Air France-KLM has not ruled out participating in consolidation of the Italian market, despite conditions relating to the company’s Covid-19 state aid putting a block on acquisition moves.

“Of course we look at it very closely with our partners,” Air France-KLM chief executive Ben Smith said of the Italian market during an earnings briefing today. “We have other means of participating in equity consolidation which may not involve direct investments on our part. We do have many, many partners who could help us… if we feel that it could marginalise our operations [if we do not act].”

His comments follow news in January that German carrier Lufthansa and shipping firm MSC Group had jointly submitted an expression of interest to acquire the majority of new Italian national carrier ITA Airways, which launched operations in succession to Alitalia in October last year.

Smith highlights Milan Linate airport – which was Alitalia’s second hub after Rome Fiumincino – as “one of the most important and lucrative assets that we’ve had limitations in accessing”.

Milan Linate

Source: Davide Calabresi/Shutterstock

ITA Airways – and former Alitalia – hub Milan Linate is an important airport for Air France-KLM

Helpfully, Air France-KLM “has managed to secure additional slots at no cost over the last year” at the airport, and is “hopeful in the near future additional slots will become available through either remedies or reduction in activity by the new or evolved Alitalia”.

“So that helps,” Smith says, in terms of the group securing a stronger position at the facility without participating in consolidation.

“The number one advantage for us is Milan Linate airport,” he states

But he further notes that “consolidation or taking a risk on having a great position” in Italy is not new to airlines in the Air France-KLM group.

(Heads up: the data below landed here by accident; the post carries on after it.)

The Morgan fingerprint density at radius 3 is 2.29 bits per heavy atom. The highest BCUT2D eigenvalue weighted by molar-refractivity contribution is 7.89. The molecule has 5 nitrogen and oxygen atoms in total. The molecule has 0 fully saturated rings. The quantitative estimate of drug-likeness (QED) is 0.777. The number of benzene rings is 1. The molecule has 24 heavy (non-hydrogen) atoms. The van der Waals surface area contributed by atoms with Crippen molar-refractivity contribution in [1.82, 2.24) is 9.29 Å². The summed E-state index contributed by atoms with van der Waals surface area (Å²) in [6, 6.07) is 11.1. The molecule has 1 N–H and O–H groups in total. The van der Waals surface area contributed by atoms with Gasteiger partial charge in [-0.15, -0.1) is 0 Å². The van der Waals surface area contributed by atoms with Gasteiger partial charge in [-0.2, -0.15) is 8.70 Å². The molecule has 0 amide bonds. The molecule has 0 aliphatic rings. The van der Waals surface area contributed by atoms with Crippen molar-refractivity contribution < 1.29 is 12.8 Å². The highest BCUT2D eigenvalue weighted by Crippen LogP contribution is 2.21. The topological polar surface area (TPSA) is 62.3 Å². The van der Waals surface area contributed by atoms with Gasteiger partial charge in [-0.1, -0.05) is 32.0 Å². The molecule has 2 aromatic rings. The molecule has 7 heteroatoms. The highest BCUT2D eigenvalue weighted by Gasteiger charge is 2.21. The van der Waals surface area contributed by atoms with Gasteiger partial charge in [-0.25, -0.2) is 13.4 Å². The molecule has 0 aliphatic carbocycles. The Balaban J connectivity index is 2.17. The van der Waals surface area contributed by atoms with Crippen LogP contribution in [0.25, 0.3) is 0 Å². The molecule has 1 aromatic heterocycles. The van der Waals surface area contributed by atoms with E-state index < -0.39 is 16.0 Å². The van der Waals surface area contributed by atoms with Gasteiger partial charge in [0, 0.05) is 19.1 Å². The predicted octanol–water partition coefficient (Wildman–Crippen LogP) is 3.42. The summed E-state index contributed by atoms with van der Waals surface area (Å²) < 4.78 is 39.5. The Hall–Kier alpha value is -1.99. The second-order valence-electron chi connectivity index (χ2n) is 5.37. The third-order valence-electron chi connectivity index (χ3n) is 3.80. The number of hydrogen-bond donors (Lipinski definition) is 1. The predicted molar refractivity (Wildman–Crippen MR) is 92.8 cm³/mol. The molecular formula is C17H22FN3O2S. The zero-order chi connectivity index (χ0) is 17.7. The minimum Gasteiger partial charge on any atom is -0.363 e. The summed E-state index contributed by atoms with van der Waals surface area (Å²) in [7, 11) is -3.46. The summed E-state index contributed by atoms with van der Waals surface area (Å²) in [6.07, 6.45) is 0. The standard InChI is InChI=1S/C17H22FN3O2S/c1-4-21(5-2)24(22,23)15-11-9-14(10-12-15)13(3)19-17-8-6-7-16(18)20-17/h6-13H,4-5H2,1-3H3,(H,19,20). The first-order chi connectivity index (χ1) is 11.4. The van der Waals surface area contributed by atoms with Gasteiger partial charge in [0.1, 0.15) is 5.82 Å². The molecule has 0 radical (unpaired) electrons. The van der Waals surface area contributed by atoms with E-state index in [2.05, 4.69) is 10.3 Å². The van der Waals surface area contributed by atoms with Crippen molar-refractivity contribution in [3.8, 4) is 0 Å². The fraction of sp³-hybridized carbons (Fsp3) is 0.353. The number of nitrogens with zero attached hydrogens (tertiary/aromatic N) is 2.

“We’ve had two attempts at taking an equity position in the former Alitalia, both have not been successful,” he recalls. “So to do it a third time, when and if we have the flexibility to do so, would be a much more risk-comfortable zone.”.

Beyond Milan Linate, the rest of Italy is “strategically important” to Air France-KLM, Smith says, “but it’s not number one on our list and I wouldn’t say we’d lose sleep over if we can’t participate”.

Under the terms of Air France’s €4 billion ($4.5 billion) in French government aid, “until at least 75% of the recapitalisation is redeemed, Air France and its holding company are in principle prevented from acquiring a stake of more than 10% in competitors or other operators in the same line of business”.

KLM’s €3.4 billion in state aid measures from the Dutch government also included conditions that prevent acquisition moves.

The group said today that it was aiming to repay the aid as quickly as possible, Lufthansa having completed the repayment of its Covid-related state aid in November last year.

Air France-KLM’s SkyTeam alliance partners include Delta Air Lines, which has been the subject of rumours that it was interested in taking a stake in ITA Airways.